Because deficient safety processes are the underlying causes of accidents, it is important to administer the most critical ones effectively. Here’s how employers can prioritize safety objectives when under a time crunch:
- Create a weighted scale for “prevention” and one for “compliance” (1-5 for effectiveness at “prevention” and 1-3 for effectiveness at “compliance,” where 1 is at the low end of the scale).
- Make a list of the safety-related activities that are administered.
- Apply the two scales (“prevention” and “compliance”) to each activity on the list and add the two ratings together to get an “effectiveness” rating.
- Select the top 1 to 3 activities, or the top 20 percent, whichever is larger.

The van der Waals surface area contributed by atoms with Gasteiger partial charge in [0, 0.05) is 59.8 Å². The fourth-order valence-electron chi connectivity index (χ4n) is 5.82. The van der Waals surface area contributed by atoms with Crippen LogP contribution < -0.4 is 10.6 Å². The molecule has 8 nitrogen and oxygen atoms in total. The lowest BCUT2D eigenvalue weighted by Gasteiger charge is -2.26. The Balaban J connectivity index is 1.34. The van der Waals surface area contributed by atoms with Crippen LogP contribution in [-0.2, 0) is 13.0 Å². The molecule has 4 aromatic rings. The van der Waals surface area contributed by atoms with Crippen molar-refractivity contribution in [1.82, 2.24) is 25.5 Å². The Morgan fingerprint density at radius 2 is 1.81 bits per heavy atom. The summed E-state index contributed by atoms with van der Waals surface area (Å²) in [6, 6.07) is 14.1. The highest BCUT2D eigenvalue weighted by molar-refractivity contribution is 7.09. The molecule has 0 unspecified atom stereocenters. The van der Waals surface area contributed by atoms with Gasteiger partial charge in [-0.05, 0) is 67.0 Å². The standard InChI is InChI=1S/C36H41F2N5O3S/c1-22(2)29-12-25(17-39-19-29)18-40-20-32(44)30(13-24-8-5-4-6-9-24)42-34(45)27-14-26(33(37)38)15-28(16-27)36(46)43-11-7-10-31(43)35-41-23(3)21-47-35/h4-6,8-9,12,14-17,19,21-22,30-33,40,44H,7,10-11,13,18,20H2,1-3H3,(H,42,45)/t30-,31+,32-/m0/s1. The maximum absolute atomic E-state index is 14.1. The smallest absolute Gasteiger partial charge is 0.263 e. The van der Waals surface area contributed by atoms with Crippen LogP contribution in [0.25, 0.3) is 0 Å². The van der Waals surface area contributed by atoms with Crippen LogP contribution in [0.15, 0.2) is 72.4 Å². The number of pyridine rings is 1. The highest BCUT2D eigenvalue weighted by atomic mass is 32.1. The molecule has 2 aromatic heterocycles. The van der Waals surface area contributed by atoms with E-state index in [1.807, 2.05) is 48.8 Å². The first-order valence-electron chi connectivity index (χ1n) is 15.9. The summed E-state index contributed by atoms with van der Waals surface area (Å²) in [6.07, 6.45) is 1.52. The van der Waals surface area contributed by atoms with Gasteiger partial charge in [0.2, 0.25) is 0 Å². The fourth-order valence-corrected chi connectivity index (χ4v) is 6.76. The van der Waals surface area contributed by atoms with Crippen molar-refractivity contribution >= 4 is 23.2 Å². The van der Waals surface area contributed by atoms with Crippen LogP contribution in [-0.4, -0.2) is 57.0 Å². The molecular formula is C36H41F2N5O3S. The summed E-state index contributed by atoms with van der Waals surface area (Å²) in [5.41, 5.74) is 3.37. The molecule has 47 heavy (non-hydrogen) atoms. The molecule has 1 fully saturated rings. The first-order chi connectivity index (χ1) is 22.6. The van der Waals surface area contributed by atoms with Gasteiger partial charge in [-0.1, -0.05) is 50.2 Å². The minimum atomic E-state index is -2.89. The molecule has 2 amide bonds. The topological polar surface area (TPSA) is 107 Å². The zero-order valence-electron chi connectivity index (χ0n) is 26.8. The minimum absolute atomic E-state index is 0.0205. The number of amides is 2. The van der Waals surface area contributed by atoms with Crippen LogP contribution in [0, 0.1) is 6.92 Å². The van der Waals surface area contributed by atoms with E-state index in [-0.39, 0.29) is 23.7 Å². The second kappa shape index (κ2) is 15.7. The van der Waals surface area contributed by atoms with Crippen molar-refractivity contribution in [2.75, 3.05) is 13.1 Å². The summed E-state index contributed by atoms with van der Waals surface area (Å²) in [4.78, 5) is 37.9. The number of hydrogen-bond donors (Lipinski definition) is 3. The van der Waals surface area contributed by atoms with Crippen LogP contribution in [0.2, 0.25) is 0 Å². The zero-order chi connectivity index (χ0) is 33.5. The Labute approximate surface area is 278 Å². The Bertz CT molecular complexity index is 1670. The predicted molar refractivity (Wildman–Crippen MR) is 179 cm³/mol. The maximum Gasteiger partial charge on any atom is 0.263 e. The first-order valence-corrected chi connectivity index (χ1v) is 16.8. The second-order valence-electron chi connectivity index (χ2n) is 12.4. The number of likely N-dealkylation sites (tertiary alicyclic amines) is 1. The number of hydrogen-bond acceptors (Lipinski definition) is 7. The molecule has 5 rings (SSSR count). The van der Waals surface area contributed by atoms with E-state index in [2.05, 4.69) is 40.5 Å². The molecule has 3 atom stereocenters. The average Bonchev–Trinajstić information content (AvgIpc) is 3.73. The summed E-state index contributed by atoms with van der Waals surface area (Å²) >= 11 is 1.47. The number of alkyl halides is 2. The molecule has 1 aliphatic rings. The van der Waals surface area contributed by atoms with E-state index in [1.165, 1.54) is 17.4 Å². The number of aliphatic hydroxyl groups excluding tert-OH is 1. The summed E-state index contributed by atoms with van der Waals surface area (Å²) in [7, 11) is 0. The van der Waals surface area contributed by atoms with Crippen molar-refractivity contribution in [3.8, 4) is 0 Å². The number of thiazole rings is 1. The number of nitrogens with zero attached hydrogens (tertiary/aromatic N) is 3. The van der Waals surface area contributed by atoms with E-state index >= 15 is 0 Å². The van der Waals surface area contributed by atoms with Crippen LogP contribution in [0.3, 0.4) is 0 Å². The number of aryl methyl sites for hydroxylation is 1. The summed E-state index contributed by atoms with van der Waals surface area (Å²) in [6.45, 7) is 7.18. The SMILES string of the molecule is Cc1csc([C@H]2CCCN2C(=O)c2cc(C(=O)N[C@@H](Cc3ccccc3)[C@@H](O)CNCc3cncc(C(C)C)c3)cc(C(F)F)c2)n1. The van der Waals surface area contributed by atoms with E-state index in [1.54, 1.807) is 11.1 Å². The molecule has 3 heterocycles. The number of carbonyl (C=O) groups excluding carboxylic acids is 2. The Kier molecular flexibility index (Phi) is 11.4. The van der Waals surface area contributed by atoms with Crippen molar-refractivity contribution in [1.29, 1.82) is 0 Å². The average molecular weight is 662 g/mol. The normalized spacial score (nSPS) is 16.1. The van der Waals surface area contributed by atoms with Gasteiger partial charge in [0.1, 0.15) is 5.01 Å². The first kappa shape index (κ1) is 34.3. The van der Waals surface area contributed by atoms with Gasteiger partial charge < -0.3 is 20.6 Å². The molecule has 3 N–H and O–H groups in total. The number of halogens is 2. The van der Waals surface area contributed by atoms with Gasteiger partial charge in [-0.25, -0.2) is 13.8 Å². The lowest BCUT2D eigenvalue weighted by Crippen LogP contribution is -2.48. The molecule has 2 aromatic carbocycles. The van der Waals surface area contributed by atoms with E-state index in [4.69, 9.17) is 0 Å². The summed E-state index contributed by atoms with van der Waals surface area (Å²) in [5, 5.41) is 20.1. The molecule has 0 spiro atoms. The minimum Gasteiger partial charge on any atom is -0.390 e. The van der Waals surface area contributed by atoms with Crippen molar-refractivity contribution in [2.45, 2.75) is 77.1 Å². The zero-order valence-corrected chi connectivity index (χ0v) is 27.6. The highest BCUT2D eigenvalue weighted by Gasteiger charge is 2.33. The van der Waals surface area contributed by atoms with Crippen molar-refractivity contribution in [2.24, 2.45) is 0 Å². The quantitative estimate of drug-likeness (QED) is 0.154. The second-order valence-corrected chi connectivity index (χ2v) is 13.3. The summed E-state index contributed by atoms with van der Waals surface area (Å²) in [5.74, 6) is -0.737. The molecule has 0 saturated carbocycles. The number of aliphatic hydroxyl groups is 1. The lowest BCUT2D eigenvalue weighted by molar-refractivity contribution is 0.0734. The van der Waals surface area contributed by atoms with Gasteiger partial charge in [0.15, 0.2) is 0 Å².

- Reallocate resources from less effective activities to enhance the execution of the top rated activities.
To optimize this approach, it is important to apply a similar method to prioritize non-safety related activities and to consider using freed-up resources on the safety effort.
During busy times, it is common for accident rates to climb. Increased production and staffing demand more attention, stretching resources (money, people, time, etc.), and creating conflicting priorities. These pressures can lead managers and supervisors to neglect or overlook safety responsibilities.